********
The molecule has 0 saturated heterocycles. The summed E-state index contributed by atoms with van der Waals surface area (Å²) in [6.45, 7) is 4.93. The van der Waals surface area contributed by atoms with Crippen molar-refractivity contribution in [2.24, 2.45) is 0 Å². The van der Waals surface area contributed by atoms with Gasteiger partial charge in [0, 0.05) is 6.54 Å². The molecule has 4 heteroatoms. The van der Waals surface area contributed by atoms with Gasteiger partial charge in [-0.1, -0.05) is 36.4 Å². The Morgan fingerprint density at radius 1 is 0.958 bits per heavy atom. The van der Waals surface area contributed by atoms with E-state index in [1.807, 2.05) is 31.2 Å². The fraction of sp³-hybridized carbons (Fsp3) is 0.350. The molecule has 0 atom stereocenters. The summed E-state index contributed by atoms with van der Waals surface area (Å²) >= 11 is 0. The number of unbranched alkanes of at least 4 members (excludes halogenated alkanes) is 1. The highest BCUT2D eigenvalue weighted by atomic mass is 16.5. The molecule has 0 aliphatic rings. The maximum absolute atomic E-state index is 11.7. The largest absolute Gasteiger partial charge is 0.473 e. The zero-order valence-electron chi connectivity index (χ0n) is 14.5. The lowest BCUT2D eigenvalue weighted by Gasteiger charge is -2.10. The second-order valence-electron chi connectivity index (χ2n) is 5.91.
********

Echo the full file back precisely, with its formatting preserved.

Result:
The molecule has 0 saturated heterocycles. The summed E-state index contributed by atoms with van der Waals surface area (Å²) in [6.45, 7) is 4.93. The van der Waals surface area contributed by atoms with Crippen molar-refractivity contribution in [2.24, 2.45) is 0 Å². The van der Waals surface area contributed by atoms with Gasteiger partial charge in [0, 0.05) is 6.54 Å². The molecule has 4 heteroatoms. The van der Waals surface area contributed by atoms with Gasteiger partial charge in [-0.1, -0.05) is 36.4 Å². The Morgan fingerprint density at radius 1 is 0.958 bits per heavy atom. The van der Waals surface area contributed by atoms with E-state index in [1.807, 2.05) is 31.2 Å². The fraction of sp³-hybridized carbons (Fsp3) is 0.350. The molecule has 0 atom stereocenters. The summed E-state index contributed by atoms with van der Waals surface area (Å²) >= 11 is 0. The number of unbranched alkanes of at least 4 members (excludes halogenated alkanes) is 1. The highest BCUT2D eigenvalue weighted by atomic mass is 16.5. The molecule has 0 aliphatic rings. The maximum absolute atomic E-state index is 11.7. The largest absolute Gasteiger partial charge is 0.473 e. The zero-order valence-electron chi connectivity index (χ0n) is 14.5. The lowest BCUT2D eigenvalue weighted by Gasteiger charge is -2.10. The second-order valence-electron chi connectivity index (χ2n) is 5.91.